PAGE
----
This business aviation blog post continues from our article last week entitled, “Guidelines for Managing the Flight Planning Process: Part 1 of 2.”
Each country has different regulations and requirements that must be adhered to as to when, where and how to file a Flight Plan (FPL) as well as revising flight plans.
The following is an overview of what you need to know:
1. Filings are more complex in some areas
While most locations around the world follow ICAO standards when filing a FPL, some may require additional information to be included in the FPL message. Some may require pilot license numbers such as Brazil, your departure/arrival slot number as is the case with many locations in Europe, or some may require additional equipment notations like “ACAS Equipped” in countries such as China and Mongolia.
2. Flight plan revisions
Keeping revisions to a minimum helps in reducing confusion and/or potential errors, especially in countries where automation of flight plan processing is not used. Revisions can be made at any time after the initial FPL has been filed, but best practice is to work out any changes tactically with air traffic control (ATC) once you are within 45 minutes of departure.
3. Filing errors and denials
When filing flight plans on your own through a local service or directly to ATC, those entities will normally let the crew know if there are filing errors or if the flight plan has been denied. If you’re using a 3rd-party provider, they’ll be notified of any errors that need to be corrected in order to successfully file the flight plan.
4. AFTN requirements
While the typical communication method for filing a FPL is via AFTN, there are still some locations that only accept a FPL via fax or hand delivered by the local handler or directly from a crew member. Also, note that if that the departure location is going to file the FPL to the downline ATS units or if you will need to do that yourself, you will need to provide a list of downline AFTN addresses to that location.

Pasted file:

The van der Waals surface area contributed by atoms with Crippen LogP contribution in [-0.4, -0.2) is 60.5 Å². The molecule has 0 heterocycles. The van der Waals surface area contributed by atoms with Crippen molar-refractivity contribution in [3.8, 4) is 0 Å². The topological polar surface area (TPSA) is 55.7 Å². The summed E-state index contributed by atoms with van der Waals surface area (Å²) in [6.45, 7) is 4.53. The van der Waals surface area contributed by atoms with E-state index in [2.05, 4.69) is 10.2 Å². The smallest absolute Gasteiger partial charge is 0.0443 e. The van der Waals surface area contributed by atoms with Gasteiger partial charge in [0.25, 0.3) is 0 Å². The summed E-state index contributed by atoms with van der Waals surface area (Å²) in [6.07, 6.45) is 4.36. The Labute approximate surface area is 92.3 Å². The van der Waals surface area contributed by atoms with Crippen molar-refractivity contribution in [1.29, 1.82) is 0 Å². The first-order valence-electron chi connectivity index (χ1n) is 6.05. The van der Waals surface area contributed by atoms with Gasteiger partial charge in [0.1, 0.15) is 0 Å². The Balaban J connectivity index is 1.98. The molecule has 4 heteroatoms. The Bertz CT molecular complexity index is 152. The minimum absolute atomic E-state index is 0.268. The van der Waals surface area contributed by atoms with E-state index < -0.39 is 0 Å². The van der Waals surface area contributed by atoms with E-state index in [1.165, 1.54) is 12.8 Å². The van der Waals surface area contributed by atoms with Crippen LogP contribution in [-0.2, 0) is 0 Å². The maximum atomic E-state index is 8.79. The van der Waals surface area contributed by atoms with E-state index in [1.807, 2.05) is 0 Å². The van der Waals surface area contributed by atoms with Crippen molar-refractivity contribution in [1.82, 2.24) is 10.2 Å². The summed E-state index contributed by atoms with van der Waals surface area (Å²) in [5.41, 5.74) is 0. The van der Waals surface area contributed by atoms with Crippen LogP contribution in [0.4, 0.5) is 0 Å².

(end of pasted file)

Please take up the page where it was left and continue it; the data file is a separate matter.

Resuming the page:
5. Accuracy of data
It is important to ensure the data provided in the filing of the FPL is accurate and that you have knowledge of what is being filed. Filing a FPL with in-accurate equipment codes could cause FPL rejections, delays, re-routes, or less than optimum route/flight level.
6. Complexities to be aware of
Some regions are more complex than others in terms of filing flight plans. In order to file a flight plan on the day of departure in Brazil all local fees must be paid. Note that many countries that require overflight and/or landing permits want permit numbers included in the Remarks (RMK/) field of Item 18 of the FPL.
For example, Cuba requires that your overflight permit be listed in the flight plan or overflight will be denied.
7. Outstanding nav fees
When filing flight plans be aware that if any navigational fees are outstanding, the appropriate ATC will likely send an AFTN message stating that your flight plan is denied. In such cases you’ll normally need to reroute around that country’s airspace as the process of bringing outstanding fees up-to-date can take some time.
If you have questions about particular flight plan filing requirements for certain regions or destinations it’s best to review appropriate AIPs. For additional information, talk with your 3rd-party provider.
If you have any questions about this article or would like assistance filing your flight plans, contact me at email@example.com.
Category : Best Practice
About Jason Davidson
A lifelong aviation enthusiast with nearly 15 years in the field, pilot and flight instructor Jason Davidson is an expert in all areas of flight planning. Jason, who joined Universal Weather and Aviation, Inc. in 2005, has spent time on the Universal portfolio teams facilitating trips and providing quality assurance and project management duties to further improve systems within Universal. He currently serves as Flight Planning Technical Specialist, and plays a critical role in preparing the Flight Planning Team and clients for all aspects and changes regarding flight planning such as ICAO 2012. Jason has a Bachelor of Science degree in aviation from the University of North Dakota.
He can be reached at firstname.lastname@example.org.
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